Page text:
General notes about the auditdistd implementation

As of r320481.


Auditdistd uses a couple of lists to communicate between threads. Those lists are:

Sender lists

Auditdistd seems to use adist_free_list, adist_send_list and adist_recv_list when acting as a sender.

Free list

adist_free_list is filled with ADIST_CMD_UNDEFINED requests during within the init_environment() function. This is because it acts as a pool of requests, which results in a fixed number of request structures moving between different lists.

Q: What happens when there is an end of file and trail_switch returns false, which results in the following code being executed:

Q: Why is it so important to give the request structure back to the free list?

In sender_disconnect() both the send list and the recv list are merged into the free list.

Understanding sender threads

Auditdistd starts adist_sender() for every host it is supposed to send audit trails to from its configuration file.

adist_sender() starts 4 threads: guard_thread(), send_thread(), recv_thread and read_thread.

Guard thread

The guard thread is responsible for signal-handling and restarting connections when needed.

Every ADIST_KEEPALIVE seconds the guard thread calls guard_check_connection(), which checks if adhost->adh_remote is not NULL. If it is then it just calls sender_connect() to restart the connection.

Send thread

It tries to get a request from adist_send_list within ADIST_KEEPALIVE seconds. If it fails to do so it calls keepalive_send(), which tries to get an free request structure from the free list and fill it with an ADIST_CMD_KEEPALIVE command before putting it into the send list. Otherwise, it checks whether adhost->adh_remote is still there and sends the request packet to the server. It is worth noting that the request is inserted into the recv list before it is sent.

Recv thread


This thread gets requests from the recv list (which are inserted there by the send thread before sending a packet to the receiver) and compares their sequence numbers against replies it gets from the receiving server. If the confirmed request was ADIST_CMD_CLOSE then the trail_unlink() function is called.

Read thread


A new file is loaded when the connection was reestablished or when trail_filefd(adist_trail) == -1`.

The thread checks if there is a new file using read_thread_wait(). Then it takes a request from the free list. When the read thread starts processing a new file the request is filled with the ADIST_CMD_OPEN command and the new file name:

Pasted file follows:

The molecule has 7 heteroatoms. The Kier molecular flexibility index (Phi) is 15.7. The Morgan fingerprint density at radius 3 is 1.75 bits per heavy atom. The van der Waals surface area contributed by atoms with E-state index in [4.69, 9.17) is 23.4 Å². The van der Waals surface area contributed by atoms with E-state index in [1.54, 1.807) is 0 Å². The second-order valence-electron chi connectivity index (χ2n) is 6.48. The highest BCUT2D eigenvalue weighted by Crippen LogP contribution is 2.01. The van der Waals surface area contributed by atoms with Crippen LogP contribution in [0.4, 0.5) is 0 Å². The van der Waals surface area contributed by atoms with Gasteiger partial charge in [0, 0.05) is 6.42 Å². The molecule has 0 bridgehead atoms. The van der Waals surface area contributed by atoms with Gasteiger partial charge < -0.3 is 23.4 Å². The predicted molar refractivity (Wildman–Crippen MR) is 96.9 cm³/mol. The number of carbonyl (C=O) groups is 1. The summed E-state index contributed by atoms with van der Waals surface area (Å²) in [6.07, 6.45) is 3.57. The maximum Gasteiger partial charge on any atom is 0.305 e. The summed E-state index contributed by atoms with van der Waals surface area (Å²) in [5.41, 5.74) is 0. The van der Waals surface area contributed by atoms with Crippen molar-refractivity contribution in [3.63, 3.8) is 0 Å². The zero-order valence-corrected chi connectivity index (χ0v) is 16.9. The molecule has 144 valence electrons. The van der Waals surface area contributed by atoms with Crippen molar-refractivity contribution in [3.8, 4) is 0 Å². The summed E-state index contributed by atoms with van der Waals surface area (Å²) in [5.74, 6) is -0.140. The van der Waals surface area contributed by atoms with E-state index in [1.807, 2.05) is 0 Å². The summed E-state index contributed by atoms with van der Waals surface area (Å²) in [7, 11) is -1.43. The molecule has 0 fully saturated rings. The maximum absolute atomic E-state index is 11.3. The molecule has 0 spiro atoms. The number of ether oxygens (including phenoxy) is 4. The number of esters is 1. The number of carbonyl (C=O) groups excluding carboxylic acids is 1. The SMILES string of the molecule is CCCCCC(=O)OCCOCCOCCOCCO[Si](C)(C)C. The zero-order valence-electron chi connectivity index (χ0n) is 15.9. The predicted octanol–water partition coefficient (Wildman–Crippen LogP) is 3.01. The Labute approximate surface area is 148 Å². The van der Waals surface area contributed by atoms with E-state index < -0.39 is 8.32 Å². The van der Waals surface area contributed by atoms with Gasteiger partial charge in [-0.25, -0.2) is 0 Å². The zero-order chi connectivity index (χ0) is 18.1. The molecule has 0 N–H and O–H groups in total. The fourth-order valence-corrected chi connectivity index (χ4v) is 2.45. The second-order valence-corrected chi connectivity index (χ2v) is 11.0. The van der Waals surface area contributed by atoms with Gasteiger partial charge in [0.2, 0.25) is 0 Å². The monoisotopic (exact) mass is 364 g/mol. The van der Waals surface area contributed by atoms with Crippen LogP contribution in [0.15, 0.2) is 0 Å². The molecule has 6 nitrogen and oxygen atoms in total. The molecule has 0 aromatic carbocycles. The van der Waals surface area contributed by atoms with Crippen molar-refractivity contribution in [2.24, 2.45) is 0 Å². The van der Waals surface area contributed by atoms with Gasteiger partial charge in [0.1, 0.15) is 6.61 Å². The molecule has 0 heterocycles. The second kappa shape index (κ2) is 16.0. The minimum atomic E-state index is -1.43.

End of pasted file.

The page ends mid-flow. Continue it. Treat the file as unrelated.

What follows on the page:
440 newfile = read_thread_wait();
 441 QUEUE_TAKE(adreq, &adist_free_list, 0);
 442 if (newfile) {
 443         adreq_fill(adreq, ADIST_CMD_OPEN,
 444             trail_filename(adist_trail), 0);
 445         newfile = false;
 446         goto move;
 447 }

Then the request is inserted into the send list.

However, when the file is already open then the read thread reads from the file, fills the request with that data and moves it to adist_send_list as a ADIST_CMD_APPEND request. In case there was an error during reading from the file, the request is filled with ADIST_CMD_ERROR instead.

About auditdistd packets

Apparently, auditdistd nodes communicate with each other using packets. The definition of the packet struct can be found in auditdistd.h:

 187 struct adpkt {
 188         uint8_t         adp_byteorder;
 189 #define ADIST_CMD_UNDEFINED     0
 190 #define ADIST_CMD_OPEN          1
 191 #define ADIST_CMD_APPEND        2
 192 #define ADIST_CMD_CLOSE         3
 193 #define ADIST_CMD_KEEPALIVE     4
 194 #define ADIST_CMD_ERROR         5
 195         uint8_t         adp_cmd;
 196         uint64_t        adp_seq;
 197         uint32_t        adp_datasize;
 198         unsigned char   adp_data[0];
 199 } __packed;

Audit trail files handling (from the sender side)


trail.c looks like a good file to start with.

  65 struct trail {
  66         int      tr_magic;
  67         /* Path usually to /var/audit/dist/ directory. */